INSIGHT: ICCA breaks new ground in carbon dialogue

08 July 2009 17:30  [Source: ICIS news]

By Nigel Davis

LONDON (ICIS news)--The chemical industry wants to get the message across that its products, certainly if used in the right way, can help reduce greenhouse gas emissions.

It is also deeply worried about ‘carbon leakage’, or the migration of industrial production to countries with less stringent carbon abatement policies.

Its just released greenhouse gas emissions study is first and foremost a policy tool that will be used to try to achieve the first and prevent the latter.

The study is designed to persuade legislators to look more kindly or, rather, more carefully on a sector that provides so much of the stuff that makes modern life possible.

A great deal of that stuff, applied correctly, can greatly help improve carbon abatement.

The International Council of Chemical Associations (ICCA) has commissioned a study on which a great deal more work can be based.

The report breaks new ground in that it helps quantify emissions and the potential for reduction on the basis of full life-cycle analyses.

It builds on BASF’s ‘Factor 3’ analysis which suggested that for every one tonne of carbon dioxide emitted by BASF production activities, its products helped save the emission of three tonnes of carbon dioxide.

The industry expects a great deal from this kind of work.

The study should “significantly improve the acceptance of the chemical industry”, BASF executive board member Hans-Ulrich Engel said at the European launch.

The reaction from the European Commission and the International Energy Agency, he said, has been “very positive”.

The report is a tool anchored in McKinsey & Co methodology and the consultancy firm’s analysis of greenhouse gas emissions and the potential for emissions reduction. It is a first for any sector.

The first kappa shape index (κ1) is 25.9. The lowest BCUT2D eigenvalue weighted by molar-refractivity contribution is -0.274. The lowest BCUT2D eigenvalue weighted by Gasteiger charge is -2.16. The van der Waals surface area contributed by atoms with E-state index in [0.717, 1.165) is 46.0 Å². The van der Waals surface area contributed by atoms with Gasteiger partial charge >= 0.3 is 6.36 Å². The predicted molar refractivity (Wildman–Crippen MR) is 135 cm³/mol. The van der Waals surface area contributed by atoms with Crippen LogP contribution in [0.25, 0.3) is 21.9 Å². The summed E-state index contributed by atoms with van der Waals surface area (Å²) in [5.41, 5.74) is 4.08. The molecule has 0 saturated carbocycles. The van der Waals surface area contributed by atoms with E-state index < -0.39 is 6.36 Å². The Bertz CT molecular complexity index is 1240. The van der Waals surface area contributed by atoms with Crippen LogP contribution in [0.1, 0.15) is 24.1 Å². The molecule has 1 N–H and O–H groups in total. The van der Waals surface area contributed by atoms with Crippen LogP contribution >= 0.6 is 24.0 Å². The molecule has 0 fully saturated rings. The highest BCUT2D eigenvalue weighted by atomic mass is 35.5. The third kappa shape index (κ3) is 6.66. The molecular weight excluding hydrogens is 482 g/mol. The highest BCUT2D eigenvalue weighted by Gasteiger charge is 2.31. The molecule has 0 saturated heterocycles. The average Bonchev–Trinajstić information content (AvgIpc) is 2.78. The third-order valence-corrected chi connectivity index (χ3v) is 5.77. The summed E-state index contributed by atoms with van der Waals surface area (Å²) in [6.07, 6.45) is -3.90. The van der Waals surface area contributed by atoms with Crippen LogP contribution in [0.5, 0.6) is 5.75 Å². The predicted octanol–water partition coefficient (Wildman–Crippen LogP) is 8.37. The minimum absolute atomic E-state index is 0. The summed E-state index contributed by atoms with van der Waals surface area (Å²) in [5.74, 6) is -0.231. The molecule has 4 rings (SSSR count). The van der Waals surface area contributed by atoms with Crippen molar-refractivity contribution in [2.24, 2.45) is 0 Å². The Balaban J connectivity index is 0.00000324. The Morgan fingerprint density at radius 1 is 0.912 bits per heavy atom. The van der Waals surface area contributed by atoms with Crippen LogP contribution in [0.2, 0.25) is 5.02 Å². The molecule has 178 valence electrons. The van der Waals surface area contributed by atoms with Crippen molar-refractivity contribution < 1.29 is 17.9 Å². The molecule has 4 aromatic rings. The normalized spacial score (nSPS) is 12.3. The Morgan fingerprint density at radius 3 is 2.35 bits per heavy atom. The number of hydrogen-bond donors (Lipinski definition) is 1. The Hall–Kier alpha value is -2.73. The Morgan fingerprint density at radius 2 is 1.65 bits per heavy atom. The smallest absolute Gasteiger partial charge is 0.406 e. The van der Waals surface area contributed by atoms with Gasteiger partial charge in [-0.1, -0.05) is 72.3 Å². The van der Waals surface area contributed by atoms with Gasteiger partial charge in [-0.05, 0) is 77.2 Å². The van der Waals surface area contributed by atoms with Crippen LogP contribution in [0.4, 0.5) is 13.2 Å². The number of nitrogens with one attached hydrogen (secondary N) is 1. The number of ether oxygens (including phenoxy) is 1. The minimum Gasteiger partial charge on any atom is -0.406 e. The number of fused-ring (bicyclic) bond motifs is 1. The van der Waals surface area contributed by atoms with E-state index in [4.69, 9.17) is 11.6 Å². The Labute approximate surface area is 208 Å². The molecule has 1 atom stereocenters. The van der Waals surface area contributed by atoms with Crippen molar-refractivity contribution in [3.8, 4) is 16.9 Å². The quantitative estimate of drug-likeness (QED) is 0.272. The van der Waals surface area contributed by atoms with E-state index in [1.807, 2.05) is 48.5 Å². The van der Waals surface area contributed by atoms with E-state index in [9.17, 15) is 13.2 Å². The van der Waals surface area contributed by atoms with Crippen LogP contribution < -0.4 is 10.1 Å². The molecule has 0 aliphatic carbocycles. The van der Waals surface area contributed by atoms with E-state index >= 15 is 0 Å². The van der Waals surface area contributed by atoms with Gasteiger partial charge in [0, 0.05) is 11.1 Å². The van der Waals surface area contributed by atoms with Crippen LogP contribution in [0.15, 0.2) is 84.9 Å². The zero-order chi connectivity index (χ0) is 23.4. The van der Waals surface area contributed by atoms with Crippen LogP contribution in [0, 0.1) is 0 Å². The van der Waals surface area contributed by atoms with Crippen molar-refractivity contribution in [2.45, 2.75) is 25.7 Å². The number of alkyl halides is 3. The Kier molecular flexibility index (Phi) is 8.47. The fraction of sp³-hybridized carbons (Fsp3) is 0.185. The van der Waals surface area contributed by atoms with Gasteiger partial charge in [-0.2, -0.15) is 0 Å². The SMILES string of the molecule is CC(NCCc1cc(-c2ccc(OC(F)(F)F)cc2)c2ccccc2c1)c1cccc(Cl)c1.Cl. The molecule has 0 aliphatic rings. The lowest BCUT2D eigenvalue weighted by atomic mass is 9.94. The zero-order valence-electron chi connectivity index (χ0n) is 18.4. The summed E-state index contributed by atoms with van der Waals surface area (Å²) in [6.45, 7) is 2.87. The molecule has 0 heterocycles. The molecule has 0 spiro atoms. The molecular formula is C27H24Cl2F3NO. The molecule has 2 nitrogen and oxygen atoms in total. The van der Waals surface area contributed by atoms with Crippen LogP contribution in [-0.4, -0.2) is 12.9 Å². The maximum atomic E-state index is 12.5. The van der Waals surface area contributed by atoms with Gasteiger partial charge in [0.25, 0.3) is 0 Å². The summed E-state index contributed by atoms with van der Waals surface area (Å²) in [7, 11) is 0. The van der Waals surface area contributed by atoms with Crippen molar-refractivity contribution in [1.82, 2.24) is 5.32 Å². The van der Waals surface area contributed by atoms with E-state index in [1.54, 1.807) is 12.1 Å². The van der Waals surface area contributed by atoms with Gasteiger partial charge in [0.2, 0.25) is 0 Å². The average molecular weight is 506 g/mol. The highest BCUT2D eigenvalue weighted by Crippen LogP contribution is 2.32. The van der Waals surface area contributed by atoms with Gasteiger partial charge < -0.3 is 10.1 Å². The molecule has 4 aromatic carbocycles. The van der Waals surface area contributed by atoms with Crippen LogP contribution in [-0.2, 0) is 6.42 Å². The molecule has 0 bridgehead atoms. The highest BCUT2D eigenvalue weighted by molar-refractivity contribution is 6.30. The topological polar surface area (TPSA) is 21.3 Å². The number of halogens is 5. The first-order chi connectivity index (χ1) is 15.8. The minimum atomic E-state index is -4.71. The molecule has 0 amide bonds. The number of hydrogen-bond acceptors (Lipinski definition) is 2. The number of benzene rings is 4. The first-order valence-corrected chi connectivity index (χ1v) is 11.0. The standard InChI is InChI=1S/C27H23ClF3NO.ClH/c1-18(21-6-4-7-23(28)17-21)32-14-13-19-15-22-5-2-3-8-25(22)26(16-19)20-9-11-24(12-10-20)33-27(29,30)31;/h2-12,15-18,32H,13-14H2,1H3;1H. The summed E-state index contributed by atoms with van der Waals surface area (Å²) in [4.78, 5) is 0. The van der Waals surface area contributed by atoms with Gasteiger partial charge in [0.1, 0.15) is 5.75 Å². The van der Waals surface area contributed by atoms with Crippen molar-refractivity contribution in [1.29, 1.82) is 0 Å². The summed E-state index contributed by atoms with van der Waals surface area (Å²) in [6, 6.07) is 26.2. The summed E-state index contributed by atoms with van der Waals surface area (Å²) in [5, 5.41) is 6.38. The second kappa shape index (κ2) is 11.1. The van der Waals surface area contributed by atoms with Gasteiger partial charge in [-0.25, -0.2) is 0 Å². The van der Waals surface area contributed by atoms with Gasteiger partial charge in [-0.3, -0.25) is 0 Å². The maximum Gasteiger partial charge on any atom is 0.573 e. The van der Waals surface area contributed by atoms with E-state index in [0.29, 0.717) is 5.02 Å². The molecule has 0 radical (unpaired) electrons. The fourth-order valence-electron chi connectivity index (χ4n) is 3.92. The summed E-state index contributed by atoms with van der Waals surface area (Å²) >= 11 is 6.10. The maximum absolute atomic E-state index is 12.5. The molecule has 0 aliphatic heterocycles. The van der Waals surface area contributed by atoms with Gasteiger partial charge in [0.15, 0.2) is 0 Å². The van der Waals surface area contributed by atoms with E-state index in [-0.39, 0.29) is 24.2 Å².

The chemical industry didn’t know what answers life-cycle analyses of 100 products would show. The data provide the basis for discussion within the industry and dialogue with key stakeholders.

Those stakeholders include legislators and anyone minded to insulate their home or purchase a new vehicle.

Importantly, the report identifies some ‘low-hanging fruit’. Better-insulated homes worldwide would save a lot of energy as would more fuel-efficient cars. Both trends could be amplified through better regulation.

The report is being promoted by the ICCA, an organisation that represents the major chemicals trade associations in Europe, North America and Japan. But there is an understanding that a much wider discussion has to take place to include producers in the developing world, particularly in Asia.

New and better abatement technology will be needed worldwide for existing and emerging chemicals production technologies.

The industry has a problem in that politicians and the public do not necessarily understand what it does or how its products are used.

It is a big energy consumer and a big emitter, although those emissions have been cut significantly in recent years.

Enabling further positive change is essential if greenhouse gas emission targets are to be met. Positive change also requires the adoption of policies that help direct technologies towards more effective carbon abatement.

That requires greater understanding of what the industry does and how its products might be better used to help curb the production of carbon dioxide at every level.

To discuss issues facing the chemical industry go to ICIS connect


By: Nigel Davis
+44 20 8652 3214



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